Thursday, September 10, 2015

Chapter 21: Back to the Beginning -- Elizabeth A. K. Fawkner

After a week off with the loons Up North, it's hard to know where next to take this blog. I certainly didn't think I'd still be spinning out the Fawkner story after 20 weeks. Let's backtrack a bit before moving forward.  Way back in Chapter 4, we used guardianship records to identify James C. Fawkner's four siblings: Elizabeth A. K., John E., Cyrus W., and George S. Learning something about them might help us better understand James' family. (You might want to go back and review Chapter 19 to recapture the big picture).

I'll start with the oldest, Elizabeth -- a convenient beginning because the Thursday deadline is looming and I know less about her than James' brothers. Seventeen year-old Elizabeth married Eli Morgison, 5 April 1849 in Hendricks County, Indiana. The name variously appears as Margason and Morgason. Little is known about their life together, but several pieces of fragmentary evidence offer a sketchy outline. In 1850 and 1860, they lived near Wesley and Ann Sears in Marion Township. By 1870, they had moved to Bowdre Township in Douglas County, Illinois. Eli and Elizabeth had 10 children: John W., L. A. (female), James, Edgar, Nancy, Joseph, Dan, A. J. (m), and Kemp, and a baby girl.

The family likely went west to Douglas County about 1864, between the births of Dan and A. J. ("Jackson" in the 1880 census). The Morgison's presence in Douglas County might explain James C. Fawkner's move to Coles County in the early 1870s. An 1875 land ownership map showed Eli or E. Morgason owning about 433 acres just east and southeast of the town of Hinesboro.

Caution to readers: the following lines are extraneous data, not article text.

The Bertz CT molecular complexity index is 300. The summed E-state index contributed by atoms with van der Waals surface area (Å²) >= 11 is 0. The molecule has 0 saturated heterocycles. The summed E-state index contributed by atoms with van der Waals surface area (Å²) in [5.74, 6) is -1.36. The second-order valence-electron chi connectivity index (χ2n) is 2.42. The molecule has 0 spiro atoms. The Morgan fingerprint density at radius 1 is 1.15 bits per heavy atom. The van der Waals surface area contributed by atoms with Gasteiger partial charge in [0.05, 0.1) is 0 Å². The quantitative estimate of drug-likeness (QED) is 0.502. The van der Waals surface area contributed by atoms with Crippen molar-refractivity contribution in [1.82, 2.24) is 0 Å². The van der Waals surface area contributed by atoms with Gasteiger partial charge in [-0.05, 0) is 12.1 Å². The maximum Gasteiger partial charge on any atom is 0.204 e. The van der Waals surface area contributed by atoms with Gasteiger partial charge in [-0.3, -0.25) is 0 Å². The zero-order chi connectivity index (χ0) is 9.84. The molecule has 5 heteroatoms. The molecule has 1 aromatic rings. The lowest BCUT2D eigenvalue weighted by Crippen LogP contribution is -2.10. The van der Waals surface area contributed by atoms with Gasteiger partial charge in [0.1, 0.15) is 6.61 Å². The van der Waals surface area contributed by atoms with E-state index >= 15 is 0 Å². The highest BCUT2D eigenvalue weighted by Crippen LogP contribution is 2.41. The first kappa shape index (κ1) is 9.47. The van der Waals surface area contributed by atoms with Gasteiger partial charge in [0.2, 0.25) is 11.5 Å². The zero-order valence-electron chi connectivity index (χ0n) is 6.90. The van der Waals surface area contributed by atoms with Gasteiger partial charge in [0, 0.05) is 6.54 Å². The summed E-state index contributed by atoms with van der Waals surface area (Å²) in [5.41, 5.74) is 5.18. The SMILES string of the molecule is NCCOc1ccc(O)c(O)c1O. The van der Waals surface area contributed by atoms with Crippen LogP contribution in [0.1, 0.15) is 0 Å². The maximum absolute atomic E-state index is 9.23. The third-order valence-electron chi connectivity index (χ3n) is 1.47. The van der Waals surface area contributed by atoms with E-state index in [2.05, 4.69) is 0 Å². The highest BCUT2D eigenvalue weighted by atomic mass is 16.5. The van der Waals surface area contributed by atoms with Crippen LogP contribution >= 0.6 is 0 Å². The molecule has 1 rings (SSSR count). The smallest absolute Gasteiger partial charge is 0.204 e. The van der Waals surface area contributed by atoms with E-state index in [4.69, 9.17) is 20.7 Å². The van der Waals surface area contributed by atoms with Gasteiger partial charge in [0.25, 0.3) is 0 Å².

Eli Morgason probably died about 1874. When Nancy, using the name Nannie, applied for a passport in 1918, she stated that her father was born at Lexington, Kentucky, and lived continuously in the United States from 1824 to 1874. (She had previously applied for a passport in 1910 as an unmarried dentist). Nannie was living in Coles County, Illinois, when she made her application. In 1920, Nannie was living in Oakland, Coles County.

Absent a photo of Elizabeth, Nannie's passport application photo -- indistinct as the image is -- may give some idea of what Elizabeth Fawkner Morgason looked like.

Her son, Kemp Morgason, was still living in Bowdre Township in 1900. The household included wife Adelia, 29, Helen, 3, and  Blanche, 1.  Kemp moved back to Terre Haute Township, Vigo County, Indiana, by 1910. He married Adelia Watts, daughter of George Watts,  21 February 1890 in Coles County, Illinois.

That's all, folks. That's all I know for now about the Morgison/Morgason family. However, the family's residence in east-central Illinois provided an important piece of evidence in the story of James C. Fawkner's life. It was Elizabeth whose 1892 affidavit implicitly denied her brother's second marriage to Elizabeth Stephens (see Chapter 11). Elizabeth stated that she had been present at the funeral of James' first wife (Elizabeth Sears) in the spring of 1854. Elizabeth Morgason, of course, knew James's third wife (Julia Ann Angell) well, but told the pension board that James "was never married to another except the claimant and surviving widow (Julia Ann).

LESSON: It almost always pays to follow siblings of your main person of interest. In this case, following the Morgason family to Illinois helps explain why James C. Fawkner moved from Missouri to Coles and Douglas counties of Illinois.

Source for photo of Nannie Morgason: National Archives and Records Administration (NARA); Washington D.C.; NARA Series: Passport Applications, January 2, 1906 - March 31, 1925; Roll #: 449; Volume #: Roll 0449 - Certificates: 250-499, 03 Jan 1918-05 Jan 1918.


  1. "The loons Up North..." those are birds, right? ;-)

    Great story, Jay!

  2. Yup, the loon is the state bird of Minnesota. Seems some of the Fawkners were a bit loony, too.